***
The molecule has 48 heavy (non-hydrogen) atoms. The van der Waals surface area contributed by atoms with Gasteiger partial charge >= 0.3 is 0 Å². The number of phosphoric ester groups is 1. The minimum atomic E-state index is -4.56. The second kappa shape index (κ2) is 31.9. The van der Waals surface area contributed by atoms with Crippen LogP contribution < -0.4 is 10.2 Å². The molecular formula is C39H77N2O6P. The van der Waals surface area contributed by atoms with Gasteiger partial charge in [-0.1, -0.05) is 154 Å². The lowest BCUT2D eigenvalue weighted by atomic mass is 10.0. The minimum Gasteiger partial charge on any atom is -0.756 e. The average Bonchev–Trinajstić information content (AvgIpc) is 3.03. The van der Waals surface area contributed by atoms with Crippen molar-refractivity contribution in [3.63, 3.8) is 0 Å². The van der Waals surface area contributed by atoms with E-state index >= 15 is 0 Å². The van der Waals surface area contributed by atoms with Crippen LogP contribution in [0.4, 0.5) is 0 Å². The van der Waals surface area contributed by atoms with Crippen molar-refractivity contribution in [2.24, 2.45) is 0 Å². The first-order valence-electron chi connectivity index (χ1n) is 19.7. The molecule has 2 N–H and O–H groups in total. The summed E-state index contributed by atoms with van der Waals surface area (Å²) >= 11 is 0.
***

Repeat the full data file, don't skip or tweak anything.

The molecule has 48 heavy (non-hydrogen) atoms. The van der Waals surface area contributed by atoms with Gasteiger partial charge >= 0.3 is 0 Å². The number of phosphoric ester groups is 1. The minimum atomic E-state index is -4.56. The second kappa shape index (κ2) is 31.9. The van der Waals surface area contributed by atoms with Crippen LogP contribution < -0.4 is 10.2 Å². The molecular formula is C39H77N2O6P. The van der Waals surface area contributed by atoms with Gasteiger partial charge in [-0.1, -0.05) is 154 Å². The lowest BCUT2D eigenvalue weighted by atomic mass is 10.0. The minimum Gasteiger partial charge on any atom is -0.756 e. The average Bonchev–Trinajstić information content (AvgIpc) is 3.03. The van der Waals surface area contributed by atoms with Crippen molar-refractivity contribution in [3.63, 3.8) is 0 Å². The van der Waals surface area contributed by atoms with E-state index >= 15 is 0 Å². The van der Waals surface area contributed by atoms with Crippen LogP contribution in [0.4, 0.5) is 0 Å². The van der Waals surface area contributed by atoms with Crippen molar-refractivity contribution in [2.24, 2.45) is 0 Å². The first-order valence-electron chi connectivity index (χ1n) is 19.7. The molecule has 2 N–H and O–H groups in total. The summed E-state index contributed by atoms with van der Waals surface area (Å²) >= 11 is 0.